It’s been a week since Bill Maher pulled widespread condemnation down on his head during a live taping of his HBO show Real Time, using a racial slur in the middle of a conversation with Republican senator Ben Sasse. Maher apologized for the comment last week, amid calls for his firing, and his own network called it “deeply offensive” and “inexcusable.” Now he’s devoted much of tonight’s episode of Real Time to addressing the controversy, apologizing again at the top of the episode, and bringing on his friend, black author Michael Eric Dyson, to question him on his grasp of why his comments elicited so much anger.
“I did a bad thing,” Maher started, with Dyson’s response—”Well, that’s a great place to begin, Bill”—eliciting laughter from the crowd. When asked why a man who’s mocked so many public apologies from embattled public figures over the years was now offering up one of his own, Maher responded with apparent sincerity: “For black folks, that word, I don’t care who you are, it’s caused pain. It doesn’t matter that it was not said in malice, it caused pain, and that’s why I apologized.” (Responding to the crowd, he added, “I’m not that big of an asshole.”)
Maher seemed slightly less comfortable when Dyson brought up the fact that his willingness to use the phrase was an example of white privilege. “By the way, this happened once,” Maher emphasized, while acknowledging that “we’re all evolving.” “It was wrong, and I’ve owned up to that, but it’s not like I’ve made a career out of this.” However, a number of Maher’s critics—notably, The Root—have pointed out that Maher’s views on the subject do seem to have evolved since, for example, 2001, when he spent a segment of his old show Politically Incorrect talking over black actor Anne-Marie Johnson, and arguing that “culture” had changed the meanings of slurs and made them more appropriate for people like, say, white comedians to say.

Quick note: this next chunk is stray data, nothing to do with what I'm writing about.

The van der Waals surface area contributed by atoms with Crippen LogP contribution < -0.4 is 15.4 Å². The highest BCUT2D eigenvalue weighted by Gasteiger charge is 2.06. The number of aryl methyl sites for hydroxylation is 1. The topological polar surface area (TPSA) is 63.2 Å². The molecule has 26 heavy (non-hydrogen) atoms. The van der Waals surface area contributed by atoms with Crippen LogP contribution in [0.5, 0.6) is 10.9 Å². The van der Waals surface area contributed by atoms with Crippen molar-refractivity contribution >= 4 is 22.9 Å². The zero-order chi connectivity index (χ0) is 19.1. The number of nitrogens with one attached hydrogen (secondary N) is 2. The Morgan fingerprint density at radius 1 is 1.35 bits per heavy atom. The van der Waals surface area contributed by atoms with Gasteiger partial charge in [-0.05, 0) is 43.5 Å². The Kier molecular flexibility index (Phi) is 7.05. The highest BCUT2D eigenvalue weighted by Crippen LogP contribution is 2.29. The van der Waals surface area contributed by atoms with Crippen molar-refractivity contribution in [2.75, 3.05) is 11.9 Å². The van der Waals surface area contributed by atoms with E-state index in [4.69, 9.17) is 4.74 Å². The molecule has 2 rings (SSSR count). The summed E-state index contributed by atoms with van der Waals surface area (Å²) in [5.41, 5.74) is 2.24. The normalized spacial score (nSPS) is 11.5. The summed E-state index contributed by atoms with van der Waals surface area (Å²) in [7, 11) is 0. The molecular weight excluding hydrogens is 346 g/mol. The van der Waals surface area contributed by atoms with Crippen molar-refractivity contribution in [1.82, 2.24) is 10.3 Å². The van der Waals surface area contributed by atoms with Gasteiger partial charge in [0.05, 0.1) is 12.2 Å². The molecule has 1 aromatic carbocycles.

Dyson wasn’t Maher’s only guest tonight; he also talked to David Gregory, David Jolly, Symone Sanders, and Ice Cube, the latter of whom also grilled the host. “Sometimes you sound like a redneck trucker,” he noted, adding that he nevertheless liked Maher’s show, and accepted his apology. But the rapper also made it clear that, for him at least, there are still lines men like Maher aren’t allowed to cross: “It’s like a knife, man. You can use it as a weapon, or you can use it as a tool. It’s been used as a weapon against us, by white people. And we’re not going to let that happen again. That’s our word now. And you can’t have it back.”
[Note: The Root, like The A.V. Club, is owned by Univision Communications.]